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Race and Ethnicity

Violence In Minority Communities

Minorities are involved in more violent crimes than whites, both as offenders and victims. Young black American males are eight times more likely to commit homicides than young white males and eleven times more likely to be arrested for robbery. Homicide was the leading cause of death for black males between fifteen and twenty-four years of age. For Hispanics of the same age range, it is the second leading cause of death.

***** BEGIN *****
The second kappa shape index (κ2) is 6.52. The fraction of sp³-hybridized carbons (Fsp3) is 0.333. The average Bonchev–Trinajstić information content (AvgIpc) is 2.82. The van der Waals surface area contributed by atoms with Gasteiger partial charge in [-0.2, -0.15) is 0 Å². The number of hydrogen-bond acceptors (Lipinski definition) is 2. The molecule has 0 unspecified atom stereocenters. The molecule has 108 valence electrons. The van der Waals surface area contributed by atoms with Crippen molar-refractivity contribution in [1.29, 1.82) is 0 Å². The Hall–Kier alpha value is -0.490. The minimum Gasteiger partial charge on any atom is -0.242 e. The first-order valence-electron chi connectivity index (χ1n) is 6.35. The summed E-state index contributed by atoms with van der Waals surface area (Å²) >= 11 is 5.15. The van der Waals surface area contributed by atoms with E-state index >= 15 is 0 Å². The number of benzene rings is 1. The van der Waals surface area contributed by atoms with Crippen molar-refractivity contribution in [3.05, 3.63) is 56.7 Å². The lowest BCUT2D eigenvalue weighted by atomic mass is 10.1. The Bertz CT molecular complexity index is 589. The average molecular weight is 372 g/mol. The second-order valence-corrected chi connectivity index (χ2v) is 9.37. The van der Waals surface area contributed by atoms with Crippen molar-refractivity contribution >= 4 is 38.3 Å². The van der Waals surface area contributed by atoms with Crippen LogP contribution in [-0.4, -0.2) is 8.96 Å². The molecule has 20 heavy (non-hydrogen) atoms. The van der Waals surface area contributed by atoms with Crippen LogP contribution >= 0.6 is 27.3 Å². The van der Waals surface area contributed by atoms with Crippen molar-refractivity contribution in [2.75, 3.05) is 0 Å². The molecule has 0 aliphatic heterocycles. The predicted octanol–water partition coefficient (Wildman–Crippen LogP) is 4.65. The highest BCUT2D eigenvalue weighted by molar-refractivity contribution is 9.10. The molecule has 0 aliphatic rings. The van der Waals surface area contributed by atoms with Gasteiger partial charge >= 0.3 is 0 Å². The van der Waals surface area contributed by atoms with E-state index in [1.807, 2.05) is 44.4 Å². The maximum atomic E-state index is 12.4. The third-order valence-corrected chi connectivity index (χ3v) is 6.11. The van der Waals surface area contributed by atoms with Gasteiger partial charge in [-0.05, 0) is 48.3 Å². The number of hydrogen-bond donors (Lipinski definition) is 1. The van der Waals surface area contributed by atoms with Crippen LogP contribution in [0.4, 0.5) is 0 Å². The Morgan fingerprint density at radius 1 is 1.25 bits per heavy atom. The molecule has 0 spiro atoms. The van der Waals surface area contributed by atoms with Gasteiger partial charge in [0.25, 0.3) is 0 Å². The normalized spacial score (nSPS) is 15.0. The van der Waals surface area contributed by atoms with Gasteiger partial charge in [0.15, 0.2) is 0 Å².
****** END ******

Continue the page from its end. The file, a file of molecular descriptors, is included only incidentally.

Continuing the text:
The impact of crime on minority communities is major, both economically and psychologically. Researchers believe high crime rates come from anger and aggression, with residents often feeling trapped in poverty with no way out. Unemployment rates are generally higher, as are crime rates. These factors contribute to what has been labeled the "subculture of violence" in poor communities.

Additional topics

Law Library - American Law and Legal InformationCrime and Criminal LawRace and Ethnicity - Race In U.s. Legal History, Native Americans, Black Americans And Crime, Policing And Minorities